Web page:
36  Explicit Runge–Kutta methods, error estimation and stepsize selection Collocation methods, discontinuous collocation Simplifying assumptions Lecture 8.9 cancelled  LN: 4.24.4 GNI: II.2 SODE1:p.208 (simplifying assumptions)  
37  Preservation of invariants, symmetry The adjoint of a method  GNI II.3, IV.12, V.12.1  
Partitioned, composition and extrapolation methods  GNI II.2, II.4, IV.2.22.3, V.2.2  Exercise 2 Some corrections and clarifications, and they are marked in red. 

38  Splitting methods Hamiltonian problems, symplecticity Start of project work (individual) Additional lecture 21.09, 9:1511:00, in room 738, SII  GNI II.5, III.45 GNI VI.14.  Exercise 3 
39  No lectures  
40  Backward error analysis and modified equations.  GNI IX.13.1 and Theorem 3.3.  Exercise 4 
Backward error analysis for splitting methods  GNI IX.4  
41  Stiff ODEs and stability concepts. Linear stability: stability function \(R(z)\), region of absolute stability A, A(\(\alpha\)) and Lstability  LN: section 55.1, see also SODEII IV.2 and IV3  
Stepcontrol stability Nonlinear stability, Bstability, Algebraic stability  SODEII, p. 2427. LN 5.2 and SODEII IV.12, p. 180184.  
42  Differentialalgebraic equations. The differential index and Hessenberg forms. RKmethods for index 1 DAEs.  LN 7.13 and SODEII: VI.1,3  Exercise 5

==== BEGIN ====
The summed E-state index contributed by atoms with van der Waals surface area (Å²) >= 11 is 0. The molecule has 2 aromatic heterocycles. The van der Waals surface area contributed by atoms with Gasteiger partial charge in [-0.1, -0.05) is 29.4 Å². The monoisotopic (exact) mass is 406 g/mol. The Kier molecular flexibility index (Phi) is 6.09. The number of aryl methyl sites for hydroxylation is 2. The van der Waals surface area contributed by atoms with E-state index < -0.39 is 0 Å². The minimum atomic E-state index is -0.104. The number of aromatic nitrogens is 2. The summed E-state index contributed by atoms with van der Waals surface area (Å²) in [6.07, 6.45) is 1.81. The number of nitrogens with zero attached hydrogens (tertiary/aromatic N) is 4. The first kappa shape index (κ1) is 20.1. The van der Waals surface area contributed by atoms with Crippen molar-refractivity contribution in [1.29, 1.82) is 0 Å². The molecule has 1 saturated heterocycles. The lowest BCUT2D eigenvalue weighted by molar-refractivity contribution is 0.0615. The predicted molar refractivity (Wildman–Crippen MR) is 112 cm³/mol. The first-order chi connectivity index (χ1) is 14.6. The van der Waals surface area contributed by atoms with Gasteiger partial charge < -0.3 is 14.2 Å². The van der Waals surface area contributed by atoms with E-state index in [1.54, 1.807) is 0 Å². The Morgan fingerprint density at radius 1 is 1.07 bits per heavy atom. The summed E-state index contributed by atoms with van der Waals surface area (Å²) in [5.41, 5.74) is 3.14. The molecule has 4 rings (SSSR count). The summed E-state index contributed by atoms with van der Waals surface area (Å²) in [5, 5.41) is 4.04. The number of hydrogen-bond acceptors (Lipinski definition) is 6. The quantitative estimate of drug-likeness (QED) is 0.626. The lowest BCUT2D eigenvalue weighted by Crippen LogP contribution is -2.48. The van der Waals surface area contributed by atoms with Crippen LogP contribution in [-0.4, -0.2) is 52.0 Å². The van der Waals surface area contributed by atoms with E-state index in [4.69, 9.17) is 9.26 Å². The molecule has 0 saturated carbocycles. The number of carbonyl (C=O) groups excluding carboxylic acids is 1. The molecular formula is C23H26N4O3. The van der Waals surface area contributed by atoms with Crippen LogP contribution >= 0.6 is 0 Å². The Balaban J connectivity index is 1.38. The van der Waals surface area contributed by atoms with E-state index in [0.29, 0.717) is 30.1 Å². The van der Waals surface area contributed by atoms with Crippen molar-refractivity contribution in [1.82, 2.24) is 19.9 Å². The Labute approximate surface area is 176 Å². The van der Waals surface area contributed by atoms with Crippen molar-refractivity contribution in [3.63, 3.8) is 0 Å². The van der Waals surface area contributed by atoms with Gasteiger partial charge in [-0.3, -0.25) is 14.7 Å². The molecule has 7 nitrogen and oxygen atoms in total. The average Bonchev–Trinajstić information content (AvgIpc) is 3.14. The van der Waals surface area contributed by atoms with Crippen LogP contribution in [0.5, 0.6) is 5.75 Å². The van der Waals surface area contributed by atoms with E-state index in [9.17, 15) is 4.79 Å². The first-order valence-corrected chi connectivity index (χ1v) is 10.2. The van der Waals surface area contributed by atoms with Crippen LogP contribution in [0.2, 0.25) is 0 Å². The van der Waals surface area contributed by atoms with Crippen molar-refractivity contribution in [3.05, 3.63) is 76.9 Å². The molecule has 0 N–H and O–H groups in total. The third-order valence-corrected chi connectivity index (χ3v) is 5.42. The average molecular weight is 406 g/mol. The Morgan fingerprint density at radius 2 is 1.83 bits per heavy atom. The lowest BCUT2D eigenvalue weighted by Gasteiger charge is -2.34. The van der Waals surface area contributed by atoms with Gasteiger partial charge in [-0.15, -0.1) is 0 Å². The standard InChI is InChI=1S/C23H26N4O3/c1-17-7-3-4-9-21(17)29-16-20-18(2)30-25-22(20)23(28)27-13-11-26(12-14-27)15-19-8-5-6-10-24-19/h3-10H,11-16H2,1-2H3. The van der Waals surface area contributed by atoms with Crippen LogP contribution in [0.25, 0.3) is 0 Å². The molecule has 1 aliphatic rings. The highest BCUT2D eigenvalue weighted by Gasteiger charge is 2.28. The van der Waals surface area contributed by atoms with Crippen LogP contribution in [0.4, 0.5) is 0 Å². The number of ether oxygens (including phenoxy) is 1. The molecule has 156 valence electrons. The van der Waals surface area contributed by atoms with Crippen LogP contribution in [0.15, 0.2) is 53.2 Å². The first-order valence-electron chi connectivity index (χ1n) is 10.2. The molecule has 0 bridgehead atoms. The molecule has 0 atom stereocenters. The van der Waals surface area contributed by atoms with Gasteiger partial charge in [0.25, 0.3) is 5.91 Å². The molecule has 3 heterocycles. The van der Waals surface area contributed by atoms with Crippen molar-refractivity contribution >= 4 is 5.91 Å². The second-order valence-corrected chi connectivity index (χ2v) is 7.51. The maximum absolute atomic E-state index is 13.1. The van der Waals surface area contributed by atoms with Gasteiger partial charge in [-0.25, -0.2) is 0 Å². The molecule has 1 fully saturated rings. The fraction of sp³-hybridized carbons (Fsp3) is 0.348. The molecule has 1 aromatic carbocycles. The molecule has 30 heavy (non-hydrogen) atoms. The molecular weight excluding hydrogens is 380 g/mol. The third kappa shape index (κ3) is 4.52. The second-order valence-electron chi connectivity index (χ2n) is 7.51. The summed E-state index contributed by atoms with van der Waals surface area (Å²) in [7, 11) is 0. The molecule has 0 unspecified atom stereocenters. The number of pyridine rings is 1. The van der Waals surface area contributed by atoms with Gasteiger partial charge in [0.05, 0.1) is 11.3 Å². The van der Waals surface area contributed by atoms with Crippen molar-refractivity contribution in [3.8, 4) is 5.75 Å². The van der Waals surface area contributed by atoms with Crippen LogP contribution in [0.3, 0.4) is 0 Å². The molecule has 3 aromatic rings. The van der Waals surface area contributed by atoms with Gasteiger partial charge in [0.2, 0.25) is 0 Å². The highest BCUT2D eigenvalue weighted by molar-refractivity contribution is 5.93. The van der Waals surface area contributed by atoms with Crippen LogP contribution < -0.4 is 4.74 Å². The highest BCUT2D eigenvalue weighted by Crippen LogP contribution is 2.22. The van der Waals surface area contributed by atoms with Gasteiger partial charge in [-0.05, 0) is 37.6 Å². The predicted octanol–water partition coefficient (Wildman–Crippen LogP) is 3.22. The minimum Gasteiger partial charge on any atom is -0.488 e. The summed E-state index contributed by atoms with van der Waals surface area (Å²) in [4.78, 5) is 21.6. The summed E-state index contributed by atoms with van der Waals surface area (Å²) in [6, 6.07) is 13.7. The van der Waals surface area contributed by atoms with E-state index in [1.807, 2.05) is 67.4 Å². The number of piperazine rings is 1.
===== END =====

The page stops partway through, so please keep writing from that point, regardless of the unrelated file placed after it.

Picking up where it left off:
43  No lectures.  
44  Linear multistep methods (self study) Higher index DAEs. BDF methods. Coordinate projection. RKmethods for index 2 problems.  LN: 6 and 7. SODEII p.470474.  
Exponential integrators. ETD and IF (Lawson)  Note by Elena Celledoni, Chapter 2, A review of exponential integrators for first order semilinear problems by Minchev and Wright.  
Exponential integrators and IMEX methods.  
4546  Numerical methods for stochastic differential equations Brownian motions, Ito and Stratonovich integrals (the idea), Ito's formula (the stochastic chain rule), stochastic differential equations (SDEs), Stochastic Taylor expansions (WagnerPlaten and Bseries), some numerical methods, Strong mean square and weak convergence MS linear stability analysis  Higham: An Algorithmic Introduction to Numerical Simulation of Stochastic Differential Equations Higham: MeanSquare and Asymptotic Stability of the Stochastic Theta method Slides on stochastic Bseries, Part II.  Exercise 6 
47  Problem solving sessions and project presentations. 
Project
Choose a topic related to your own Master or PhD studies and use the methods/techniques developed in this course in conjunction with your own research. Projects must be submitted in written form, no longer than 10 pages, not including supplementary material such as a cover page or bibliography. Projects must also be presented orally to the class at the end of the semester.
 Choose a topic relevant for your research work. Discuss with you supervisor.
If you don't have a relevant topic, then contact me and we will work out something together.  The focus of the project should be the timeintegration algorithm: Choice of a method, important properties, theoretical considerations, ….
 And the method should be implemented and tested on some relevant problems.
Deadline for the project: November 21
Project presentations: November 24 (lecture hours).
Exam
December 6.
Permitted aids:
 Hairer, Lubich, Wanner, Geometric Numerical Integration (GNI), Springer (2006)
A printout of the book is permitted.  One yellow A4 sheet (both sides) with your own notes.